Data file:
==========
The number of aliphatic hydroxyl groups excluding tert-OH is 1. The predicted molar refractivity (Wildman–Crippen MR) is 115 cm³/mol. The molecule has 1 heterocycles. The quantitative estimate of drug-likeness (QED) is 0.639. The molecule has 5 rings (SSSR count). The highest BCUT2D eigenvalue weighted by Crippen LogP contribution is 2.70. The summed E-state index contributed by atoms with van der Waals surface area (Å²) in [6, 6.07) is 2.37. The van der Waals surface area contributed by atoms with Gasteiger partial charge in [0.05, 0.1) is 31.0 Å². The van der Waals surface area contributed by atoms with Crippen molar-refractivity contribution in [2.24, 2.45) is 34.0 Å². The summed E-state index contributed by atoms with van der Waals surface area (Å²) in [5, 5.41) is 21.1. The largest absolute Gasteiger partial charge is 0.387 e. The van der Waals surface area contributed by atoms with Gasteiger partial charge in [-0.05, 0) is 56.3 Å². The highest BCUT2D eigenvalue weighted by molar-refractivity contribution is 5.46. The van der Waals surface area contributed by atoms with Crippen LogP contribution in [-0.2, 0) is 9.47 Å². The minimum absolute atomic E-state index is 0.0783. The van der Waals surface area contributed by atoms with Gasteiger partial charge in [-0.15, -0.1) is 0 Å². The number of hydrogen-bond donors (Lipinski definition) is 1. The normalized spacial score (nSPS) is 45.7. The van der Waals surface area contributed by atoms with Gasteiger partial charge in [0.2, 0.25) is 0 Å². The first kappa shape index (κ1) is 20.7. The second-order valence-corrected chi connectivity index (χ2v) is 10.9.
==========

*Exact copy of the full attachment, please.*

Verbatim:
The number of aliphatic hydroxyl groups excluding tert-OH is 1. The predicted molar refractivity (Wildman–Crippen MR) is 115 cm³/mol. The molecule has 1 heterocycles. The quantitative estimate of drug-likeness (QED) is 0.639. The molecule has 5 rings (SSSR count). The highest BCUT2D eigenvalue weighted by Crippen LogP contribution is 2.70. The summed E-state index contributed by atoms with van der Waals surface area (Å²) in [6, 6.07) is 2.37. The van der Waals surface area contributed by atoms with Gasteiger partial charge in [0.05, 0.1) is 31.0 Å². The van der Waals surface area contributed by atoms with Crippen molar-refractivity contribution in [2.24, 2.45) is 34.0 Å². The summed E-state index contributed by atoms with van der Waals surface area (Å²) in [5, 5.41) is 21.1. The largest absolute Gasteiger partial charge is 0.387 e. The van der Waals surface area contributed by atoms with Gasteiger partial charge in [-0.05, 0) is 56.3 Å². The highest BCUT2D eigenvalue weighted by molar-refractivity contribution is 5.46. The van der Waals surface area contributed by atoms with Crippen LogP contribution in [-0.2, 0) is 9.47 Å². The minimum absolute atomic E-state index is 0.0783. The van der Waals surface area contributed by atoms with Gasteiger partial charge in [-0.15, -0.1) is 0 Å². The number of hydrogen-bond donors (Lipinski definition) is 1. The normalized spacial score (nSPS) is 45.7. The van der Waals surface area contributed by atoms with Gasteiger partial charge in [0.2, 0.25) is 0 Å². The first kappa shape index (κ1) is 20.7. The second-order valence-corrected chi connectivity index (χ2v) is 10.9.